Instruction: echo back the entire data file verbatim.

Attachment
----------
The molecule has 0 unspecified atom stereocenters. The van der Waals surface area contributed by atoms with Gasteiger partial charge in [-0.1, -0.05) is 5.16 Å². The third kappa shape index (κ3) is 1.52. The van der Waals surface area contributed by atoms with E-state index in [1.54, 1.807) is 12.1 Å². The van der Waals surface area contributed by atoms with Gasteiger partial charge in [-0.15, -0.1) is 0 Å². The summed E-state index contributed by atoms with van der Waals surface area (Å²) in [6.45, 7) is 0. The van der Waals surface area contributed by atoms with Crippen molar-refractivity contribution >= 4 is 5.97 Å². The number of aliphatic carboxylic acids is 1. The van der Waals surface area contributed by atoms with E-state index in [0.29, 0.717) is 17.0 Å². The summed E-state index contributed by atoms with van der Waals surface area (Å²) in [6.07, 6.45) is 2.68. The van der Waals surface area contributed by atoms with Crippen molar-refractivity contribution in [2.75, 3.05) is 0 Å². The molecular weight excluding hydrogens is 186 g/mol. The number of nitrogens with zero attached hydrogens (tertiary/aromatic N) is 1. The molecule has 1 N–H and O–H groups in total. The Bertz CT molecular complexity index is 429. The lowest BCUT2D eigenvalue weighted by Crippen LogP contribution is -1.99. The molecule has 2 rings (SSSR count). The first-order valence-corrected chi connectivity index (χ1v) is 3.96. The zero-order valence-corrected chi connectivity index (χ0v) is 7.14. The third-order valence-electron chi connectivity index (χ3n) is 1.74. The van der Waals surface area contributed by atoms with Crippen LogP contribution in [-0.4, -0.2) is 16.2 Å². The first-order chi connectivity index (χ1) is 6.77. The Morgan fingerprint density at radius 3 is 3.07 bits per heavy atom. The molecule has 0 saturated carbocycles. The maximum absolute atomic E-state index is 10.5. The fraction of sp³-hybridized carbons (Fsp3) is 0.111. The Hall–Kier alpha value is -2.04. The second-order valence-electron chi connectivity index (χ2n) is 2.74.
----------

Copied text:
The molecule has 0 unspecified atom stereocenters. The van der Waals surface area contributed by atoms with Gasteiger partial charge in [-0.1, -0.05) is 5.16 Å². The third kappa shape index (κ3) is 1.52. The van der Waals surface area contributed by atoms with E-state index in [1.54, 1.807) is 12.1 Å². The van der Waals surface area contributed by atoms with Gasteiger partial charge in [-0.15, -0.1) is 0 Å². The summed E-state index contributed by atoms with van der Waals surface area (Å²) in [6.45, 7) is 0. The van der Waals surface area contributed by atoms with Crippen molar-refractivity contribution >= 4 is 5.97 Å². The number of aliphatic carboxylic acids is 1. The van der Waals surface area contributed by atoms with E-state index in [0.29, 0.717) is 17.0 Å². The summed E-state index contributed by atoms with van der Waals surface area (Å²) in [6.07, 6.45) is 2.68. The van der Waals surface area contributed by atoms with Crippen molar-refractivity contribution in [2.75, 3.05) is 0 Å². The molecular weight excluding hydrogens is 186 g/mol. The number of nitrogens with zero attached hydrogens (tertiary/aromatic N) is 1. The molecule has 1 N–H and O–H groups in total. The Bertz CT molecular complexity index is 429. The lowest BCUT2D eigenvalue weighted by Crippen LogP contribution is -1.99. The molecule has 2 rings (SSSR count). The first-order valence-corrected chi connectivity index (χ1v) is 3.96. The zero-order valence-corrected chi connectivity index (χ0v) is 7.14. The third-order valence-electron chi connectivity index (χ3n) is 1.74. The van der Waals surface area contributed by atoms with Crippen LogP contribution in [-0.4, -0.2) is 16.2 Å². The first-order chi connectivity index (χ1) is 6.77. The Morgan fingerprint density at radius 3 is 3.07 bits per heavy atom. The molecule has 0 saturated carbocycles. The maximum absolute atomic E-state index is 10.5. The fraction of sp³-hybridized carbons (Fsp3) is 0.111. The Hall–Kier alpha value is -2.04. The second-order valence-electron chi connectivity index (χ2n) is 2.74.